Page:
Giant seminoma in an undescended testicle metastasizing to the neck and liver
Affiliations: Department of Andrology, The First Hospital of Jilin University, Changchun, Jilin 130021, P.R. China, Department of Radiology, The First Hospital of Jilin University, Changchun, Jilin 130021, P.R. China, Department of Pathology, The First Hospital of Jilin University, Changchun, Jilin 130021, P.R. China
- Published online on: March 22, 2016 https://doi.org/10.3892/mco.2016.829
- Pages: 983-985
This article is mentioned in:
Germ cell tumors account for 98% of all testicular malignancies. Testicular cancer represents the most common malignancy in males aged between 15 and 34 (1). Cryptorchidism remains the best established risk factor for testicular germ cell tumors. It is estimated that a cryptorchid testicle is 30–50 times more likely to develop a malignant neoplasm compared with a normally placed organ. The incidence is higher even following orchiopexy, if done after 6 years of age. Notably, molecular studies have shown strong evidence of an association between genetic alterations and testicular germ cell tumors (2)
It is fortunate that testicular germ cell tumors represent a highly curable malignant tumor entity, even in the presence of metastasis. The overall survival rate is ~90%, considering all stages are reported (3). In the following case report, a 24-year-old man is presented in severe condition with a giant 12×10 cm left stage III cryptorchid seminoma metastasizing to the neck and liver. Chemotherapy yielded complete remission of the primary lesion.
In Sepember 2014, a 24-year-old previously healthy man accompanied by his parents, was admitted to Department of Otolaryngology, The First Hospital of Jilin University (Jilin, China), complaining for a left neck mass that had grown rapidly during recent months. The patient also complained of a huge mass located in the left groin. However, it had failed to draw his attention due to non-tenderness and its hidden nature. He had no hematuria, no fever, chill or rigors, with the exception of weight loss during the past year.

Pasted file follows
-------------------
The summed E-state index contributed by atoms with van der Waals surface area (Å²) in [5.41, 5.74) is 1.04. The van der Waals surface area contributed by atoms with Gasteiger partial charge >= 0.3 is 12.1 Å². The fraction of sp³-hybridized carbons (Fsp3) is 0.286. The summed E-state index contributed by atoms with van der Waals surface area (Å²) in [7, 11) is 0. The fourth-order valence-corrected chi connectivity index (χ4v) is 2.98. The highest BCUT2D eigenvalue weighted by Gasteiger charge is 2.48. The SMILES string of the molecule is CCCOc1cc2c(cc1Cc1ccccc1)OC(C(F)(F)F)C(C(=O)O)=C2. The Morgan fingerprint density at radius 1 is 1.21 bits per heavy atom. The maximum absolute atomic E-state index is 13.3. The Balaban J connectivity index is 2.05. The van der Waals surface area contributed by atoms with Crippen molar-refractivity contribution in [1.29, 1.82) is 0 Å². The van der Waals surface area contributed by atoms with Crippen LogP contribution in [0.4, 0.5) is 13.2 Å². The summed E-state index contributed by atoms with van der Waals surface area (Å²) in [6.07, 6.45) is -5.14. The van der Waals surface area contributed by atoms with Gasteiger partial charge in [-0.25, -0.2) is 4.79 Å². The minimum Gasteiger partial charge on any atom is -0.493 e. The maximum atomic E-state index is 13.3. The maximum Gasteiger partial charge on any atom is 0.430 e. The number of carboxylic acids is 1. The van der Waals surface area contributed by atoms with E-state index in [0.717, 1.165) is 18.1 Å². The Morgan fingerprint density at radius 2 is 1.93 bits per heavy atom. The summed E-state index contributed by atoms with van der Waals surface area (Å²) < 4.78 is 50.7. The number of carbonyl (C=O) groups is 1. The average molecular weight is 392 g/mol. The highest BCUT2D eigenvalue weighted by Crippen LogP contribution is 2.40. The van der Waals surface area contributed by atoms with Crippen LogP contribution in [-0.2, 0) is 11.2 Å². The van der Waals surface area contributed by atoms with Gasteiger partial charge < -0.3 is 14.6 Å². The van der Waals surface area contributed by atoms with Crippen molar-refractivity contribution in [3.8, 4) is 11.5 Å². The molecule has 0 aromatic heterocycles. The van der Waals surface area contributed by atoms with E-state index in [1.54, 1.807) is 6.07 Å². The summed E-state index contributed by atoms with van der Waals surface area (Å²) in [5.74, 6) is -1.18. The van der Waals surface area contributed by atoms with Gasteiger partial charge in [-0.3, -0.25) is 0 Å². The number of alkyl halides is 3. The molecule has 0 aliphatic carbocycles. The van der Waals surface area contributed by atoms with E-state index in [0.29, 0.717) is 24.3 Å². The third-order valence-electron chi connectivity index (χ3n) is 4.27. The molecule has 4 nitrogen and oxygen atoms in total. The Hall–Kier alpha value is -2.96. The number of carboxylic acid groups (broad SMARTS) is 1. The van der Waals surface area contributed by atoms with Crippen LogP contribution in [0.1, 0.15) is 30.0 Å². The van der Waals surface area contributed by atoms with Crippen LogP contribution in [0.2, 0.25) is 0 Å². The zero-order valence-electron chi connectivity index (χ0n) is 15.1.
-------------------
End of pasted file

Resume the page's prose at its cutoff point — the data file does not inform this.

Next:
Upon examination, the patient was emaciated, nearly in a state of cachexia, at <45 kg. A 3.0×3.0 cm mass situated in left supraclavicular fossa extending to the lower cervical region was palpable. Abdominal examination revealed a left inguinal mass of 12×10 cm, directly beneath the skin, extending to the left rib, hard in consistency. Scrotal examination revealed the absence of the left testicle and normal scrotum. The patient was then transferred to the Department of Andrology.
Computed tomography (CT) confirmed that the mass measuring 12.1×9.4 cm was a left undescended testicle malignancy, and revealed widespread metastasis to the liver and a large retroperitoneal mass (12.6×8.2 cm; Fig. 1). The tumor markers α-fetoprotein, the β-subunit of human chorionic gonadotrophin and lactic dehydrogenase were within normal limits. All laboratory tests, including complete blood count, biochemistry and chest X-ray, were normal. The provisional diagnosis was testicular metastatic tumor, with a suspicion of lymphoma or germ cell tumor.